by Glyn Roberts, FUW President
“Trust in the UK’s honour and honesty has been diminished around the world, much to the embarrassment of MPs from across the political spectrum, including those who support the Government.”
The need to prevent the importation of food produced to animal health and welfare, environmental and social standards which fall short of those required of Welsh and UK producers is one which has united farmers, environmentalists, animal rights campaigners and others in recent months.
After all, not only do we want to maintain standards which protect our animals, plants, environment and people, but also why should we as farmers be expected to bear the costs of workers rights, strict environmental restrictions and endless regulations while competing against those who treat their workers, animals and environment with disdain and save massive amounts of costs in the process.
It is often argued that even if we do allow such products into the UK, consumers will solve the problem by seeking out our higher quality products, but this is either a naive view held by the types of politician and civil servant who shop in Waitrose or a disingenuous argument put forward by those who in reality wish to see trade liberalisation whatever the costs.
The truth is that while there are those consumers who will seek out better quality Welsh and UK products produced to higher standards, and supermarkets that will at times be very supportive, the amount of such support depends upon exchange rates and the economy, while a great deal of the products found in the service sector (pub grub etc.) and processed food contain ingredients that no one really knows or cares anything about and could come from anywhere – as highlighted during the horsemeat scandal.
Of course, if you ask people on the way into a
supermarket about support for standards and UK products, large numbers will tell you that they always buy free range, British, Farm Assured etc. etc. – but when you examine their shopping trolleys on the way out you get a different story, especially when there is a two-for- the-price-of-one offer on pizzas containing products from ‘more than one country of origin’.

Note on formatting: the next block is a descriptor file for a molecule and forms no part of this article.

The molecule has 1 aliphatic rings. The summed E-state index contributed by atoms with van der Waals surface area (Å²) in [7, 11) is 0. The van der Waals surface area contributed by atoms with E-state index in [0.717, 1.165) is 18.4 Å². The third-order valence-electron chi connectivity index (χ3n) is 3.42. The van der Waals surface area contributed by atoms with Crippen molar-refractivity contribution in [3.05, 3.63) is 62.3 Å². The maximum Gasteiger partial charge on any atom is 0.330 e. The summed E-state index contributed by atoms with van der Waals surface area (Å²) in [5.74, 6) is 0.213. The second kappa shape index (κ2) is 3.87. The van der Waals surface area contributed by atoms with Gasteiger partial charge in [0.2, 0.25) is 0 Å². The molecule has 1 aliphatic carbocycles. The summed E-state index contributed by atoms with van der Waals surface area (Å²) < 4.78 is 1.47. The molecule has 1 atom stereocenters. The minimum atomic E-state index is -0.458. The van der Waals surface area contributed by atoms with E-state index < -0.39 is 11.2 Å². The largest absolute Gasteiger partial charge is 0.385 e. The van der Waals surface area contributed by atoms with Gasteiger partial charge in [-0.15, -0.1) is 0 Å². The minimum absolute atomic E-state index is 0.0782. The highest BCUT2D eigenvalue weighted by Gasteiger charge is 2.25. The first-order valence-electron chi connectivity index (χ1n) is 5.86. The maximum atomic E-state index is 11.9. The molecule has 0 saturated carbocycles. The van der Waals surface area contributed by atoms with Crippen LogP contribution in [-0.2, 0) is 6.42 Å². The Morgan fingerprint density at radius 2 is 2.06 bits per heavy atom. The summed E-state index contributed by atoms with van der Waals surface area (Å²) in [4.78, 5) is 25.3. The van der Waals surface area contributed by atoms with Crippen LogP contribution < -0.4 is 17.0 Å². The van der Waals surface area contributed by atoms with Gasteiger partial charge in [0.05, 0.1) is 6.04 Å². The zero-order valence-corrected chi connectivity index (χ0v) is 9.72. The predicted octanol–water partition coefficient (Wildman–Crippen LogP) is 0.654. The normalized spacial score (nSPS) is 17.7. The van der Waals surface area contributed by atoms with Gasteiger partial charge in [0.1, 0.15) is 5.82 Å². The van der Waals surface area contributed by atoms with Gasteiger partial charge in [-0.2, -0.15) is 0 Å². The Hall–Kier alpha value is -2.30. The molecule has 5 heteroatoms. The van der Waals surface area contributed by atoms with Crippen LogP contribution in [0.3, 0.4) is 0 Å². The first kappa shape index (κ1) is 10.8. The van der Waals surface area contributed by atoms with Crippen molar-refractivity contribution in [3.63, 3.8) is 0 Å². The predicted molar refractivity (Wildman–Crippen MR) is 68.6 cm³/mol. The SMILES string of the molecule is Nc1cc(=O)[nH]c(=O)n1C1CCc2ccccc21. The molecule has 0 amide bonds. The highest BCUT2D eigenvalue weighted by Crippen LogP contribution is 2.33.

At the moment, that ‘country of origin’ is likely to be an eU country with baseline standards which have to be the same as ours, or possibly a non-eU country that has had to follow strict rules equivalent to our own to get a trade deal with the eU.
But if a liberal trade deal without such strict standards of equivalence is reached with the likes of the USA or Australia, this will merely increase unfair competition and lower standards, while also threatening a trade deal with the eU or increasing costly checks at the eU border, since the eU’s priority is to protect its consumers, producers and borders by making sure nothing that has entered the UK that does not meet its standards makes it onto the eU market.
This is why the FUW supported Neil Parish and the environment, Food and Rural Affairs Committee’s ‘New Clause 2’ amendment to the Agriculture Bill, as it would have prevented substandard food products being included in any trade agreement – and we have also been proactive in supporting the introduction of similar protections into the Bill by the house of Lords.
In his National Food Strategy report, published in July, Defra Board Member henry Dimbleby argues for an alternative to a blanket ban on imports which do not meet our standards, saying that we should instead keep food import tariffs high for all countries with which we do not have a trade deal, and only sign deals and reduce tariffs for food which does meet our standards.